Document Type



This item is available under a Creative Commons License for non-commercial use only


Atomic, Molecular and Chemical Physics

Publication Details

Physica Medica, Vol. 28,no.4, p. 334



Ultrasound Doppler systems are routinely used to perform blood flow velocity measurements which assist in the clinical assessment and diagnosis of vascular. Doppler measurements of peak velocities for vascular applications provide an indication of the degree of the stenosis which will ultimately assist in deciding how a patient is managed. It is imperative that Doppler systems are capable of accurately measuring blood flow velocities to ensure correct diagnosis and appropriate patient treatment; therefore such systems should be evaluated regularly as part of a Quality Assurance program. Although a range of Doppler test phantoms have been developed for quality control (QC) purposes to establish the measurement accuracy and stability of Doppler systems only a limited number of such test phantoms are commercially available, the easiest of these devices to operate is the String Phantom. Currently, only one string Doppler phantom is commercially available, namely the CIRS Model 043. In this study an evaluation of the performance of this test device was carried out as a number of problems currently exist with it such as the filament type, the fact that the filament passes through a water–air interface and vibrations from the motor. This study has established that the braided-silk filament, provided with the phantom, should not be used as it introduces errors of as much as 24% for the mean velocity accuracy and 20% for the intrinsic spectral broadening (ISB) depending on the soak time of the filament. Rather, to avoid such errors it is advised that the phantom be retrofitted with a filament made from an O-ring rubber. While this eliminates the temporal changes in backscatter seen with the braided-silk filament, further discrepancies were observed, even with an O-ring filament, when the filament velocity was set in the range 26–44 cm/s, where a resonance effect significantly increased the variability of the maximum velocity accuracy and ISB measurements. This was most likely as a result of the imposed vibrations from the motor, which is mounted directly onto the tank wall; hence, it would prove practical to avoid taking measurements in this velocity range where resonance effects are observed.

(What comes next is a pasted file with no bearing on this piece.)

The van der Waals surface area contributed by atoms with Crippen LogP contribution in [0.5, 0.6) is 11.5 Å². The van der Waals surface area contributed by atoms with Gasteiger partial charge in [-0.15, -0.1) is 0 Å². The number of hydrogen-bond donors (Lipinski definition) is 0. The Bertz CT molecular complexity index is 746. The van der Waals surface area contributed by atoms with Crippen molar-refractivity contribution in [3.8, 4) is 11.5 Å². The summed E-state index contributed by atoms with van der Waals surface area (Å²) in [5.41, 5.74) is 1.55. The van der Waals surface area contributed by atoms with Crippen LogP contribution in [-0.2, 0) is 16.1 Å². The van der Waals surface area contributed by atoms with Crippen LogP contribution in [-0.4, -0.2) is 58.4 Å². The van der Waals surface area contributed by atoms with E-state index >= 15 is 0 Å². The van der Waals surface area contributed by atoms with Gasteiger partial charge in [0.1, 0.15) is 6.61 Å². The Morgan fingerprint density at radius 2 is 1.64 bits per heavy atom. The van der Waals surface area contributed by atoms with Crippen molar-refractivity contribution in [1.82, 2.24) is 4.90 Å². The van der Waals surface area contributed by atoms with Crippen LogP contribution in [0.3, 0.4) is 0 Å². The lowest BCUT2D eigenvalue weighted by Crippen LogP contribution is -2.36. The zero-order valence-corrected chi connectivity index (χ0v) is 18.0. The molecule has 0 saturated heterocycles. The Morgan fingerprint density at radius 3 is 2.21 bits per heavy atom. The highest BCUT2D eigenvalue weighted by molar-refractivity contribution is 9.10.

Included in

Physics Commons